Still wrapping my head around the fact that i was actually making puff pastry from sourdough, I held my breath, placed the folded dough onto my floured work surface, and started rolling. I went with a book fold, followed by 3 letter folds. To my surprise, the dough rolled out easily without a hitch, aside from one tiny rent. I made it through 2 turns before having to refrigerate it again, making sure to dust off any excess flour before performing the letter folds. All in all, lamination took me about an hour from start to finish. Easy peasy.
Although this recipe is written for croissants, it adapts well to pain au chocolat. I’d already done a bit of research on making pain au chocolat, specifically what type of chocolate to use. Professional bakers use pre-made chocolate batons, which I didn’t have. Instead, I used a Ghirardelli 60% cacao baking bar, cut crosswise into thin (about 1/4-1/3 inch) strips. But, after watching Alex’s video about how using chocolate with a higher cacao content (60% as opposed to 44% in pre-made batons) in pain au chocolat can result in excessive melting, I was a little worried. But, given that I had no alternative, I stuck with the hand cut baking bar.
Although my first croissants were ugly AF, the pain au chocolat was close to perfect. I cut the dough into 3 x 6 inch pieces, tucking 2 chocolate batons crosswise along each strip, which was then rolled like a pinwheel. In no time, I had 2 trays of rolled pastries, ready for their egg wash and overnight proof in the fridge.
Carefully, I slid each tray inside a clean unscented garbage bag, puffed up with a little air to keep the plastic from touching the dough, the open ends secured with a bar clip. Off to bed I went, feeling a real sense of accomplishment. Bonne nuit, chères pâtisseries, jusqu’à demain…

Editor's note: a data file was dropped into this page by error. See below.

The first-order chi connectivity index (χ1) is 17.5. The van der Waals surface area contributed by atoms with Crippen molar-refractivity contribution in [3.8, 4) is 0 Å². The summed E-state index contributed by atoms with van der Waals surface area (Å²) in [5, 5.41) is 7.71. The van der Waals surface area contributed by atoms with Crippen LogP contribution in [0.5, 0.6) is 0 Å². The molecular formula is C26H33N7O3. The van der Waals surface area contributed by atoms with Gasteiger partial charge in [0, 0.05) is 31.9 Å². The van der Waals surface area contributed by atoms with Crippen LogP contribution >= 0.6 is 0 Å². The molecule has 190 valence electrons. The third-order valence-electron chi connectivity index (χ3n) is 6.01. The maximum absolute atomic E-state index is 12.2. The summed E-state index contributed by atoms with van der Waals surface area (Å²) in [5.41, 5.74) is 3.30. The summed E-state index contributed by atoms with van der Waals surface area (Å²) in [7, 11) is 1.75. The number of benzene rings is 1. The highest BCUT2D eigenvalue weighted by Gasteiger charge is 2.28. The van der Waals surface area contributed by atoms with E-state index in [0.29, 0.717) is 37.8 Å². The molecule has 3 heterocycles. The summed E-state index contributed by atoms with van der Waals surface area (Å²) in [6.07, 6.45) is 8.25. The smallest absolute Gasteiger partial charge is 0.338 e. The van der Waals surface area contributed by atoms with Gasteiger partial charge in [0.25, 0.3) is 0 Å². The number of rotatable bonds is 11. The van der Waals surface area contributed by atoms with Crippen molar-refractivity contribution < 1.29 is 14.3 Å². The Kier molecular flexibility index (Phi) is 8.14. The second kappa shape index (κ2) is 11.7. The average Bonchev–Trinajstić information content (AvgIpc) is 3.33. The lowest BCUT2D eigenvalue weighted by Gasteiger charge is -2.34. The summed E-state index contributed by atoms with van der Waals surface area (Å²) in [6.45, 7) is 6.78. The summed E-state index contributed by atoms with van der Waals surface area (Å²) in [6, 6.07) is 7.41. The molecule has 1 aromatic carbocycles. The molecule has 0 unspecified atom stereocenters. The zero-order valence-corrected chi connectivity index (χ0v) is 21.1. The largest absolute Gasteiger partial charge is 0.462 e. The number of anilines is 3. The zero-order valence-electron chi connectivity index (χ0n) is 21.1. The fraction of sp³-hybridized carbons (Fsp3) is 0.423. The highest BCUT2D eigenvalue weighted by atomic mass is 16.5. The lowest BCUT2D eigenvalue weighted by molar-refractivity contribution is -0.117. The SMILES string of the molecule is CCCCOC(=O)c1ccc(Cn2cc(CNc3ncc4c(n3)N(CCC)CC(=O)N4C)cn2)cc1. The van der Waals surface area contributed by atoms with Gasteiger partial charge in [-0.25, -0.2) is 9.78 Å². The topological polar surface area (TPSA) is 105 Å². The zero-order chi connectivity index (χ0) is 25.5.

The next morning, I pulled the trays out of the fridge, still shrouded in their plastic trash bags, and let them sit for a couple of hours. I made my coffee, walked the dogs, and daydreamed about the yumminess to come.
I’d already watched Hot Sourdough Guy’s excellent video on making sourdough croissants from start to finish (which also features pain au chocolat), so I knew exactly what properly proofed dough should look like. Lo and behold, my proofing was on point.
I preheated my ancient gas oven to 425°F. I wanted steam during the bake, so while the oven was preheating, I boiled some water and poured it into a big cake pan situated atop a small rack at the bottom of the oven.
I gave the pastries their final egg wash, popped them into the oven, and prayed the chocolate wouldn’t all melt out. Five minutes later, I decreased the temperature to 400°F. I set the timer for 25 minutes and stationed myself on the floor so I could watch what was happening through the oven glass. The pastries poofed and puffed so much that they almost got stuck together. Note to self: next time, don’t crowd the tray. My loft smelled heavenly, like a real bakery. Best of all, there was almost no loss of chocolate.
I’d proactively made myself a baby pain au chocolat to sample. It did not disappoint. Crispy crackly glossy brown exterior: check. Visually stunning buttery layers: check. Tender pastry and melty good chocolate marrying each other on my tongue: lift off.
I ended up making this recipe again a week later. Aside from more pain au chocolat, I also made frangipane (almond cream) croissants and savory turkey and Swiss cheese rolls. This time around, my croissant rolling game was strong. Of note, this dough works equally well for sweet and savory pastries.
If you have never had the pleasure of biting into a homemade sourdough croissant, still warm from the oven, I highly recommend doing so. Unlike a disastrous Tinder affair, you won’t regret it.
I hope you’ll give these commercial yeast free 100% sourdough croissants a try.
Up next: another babka???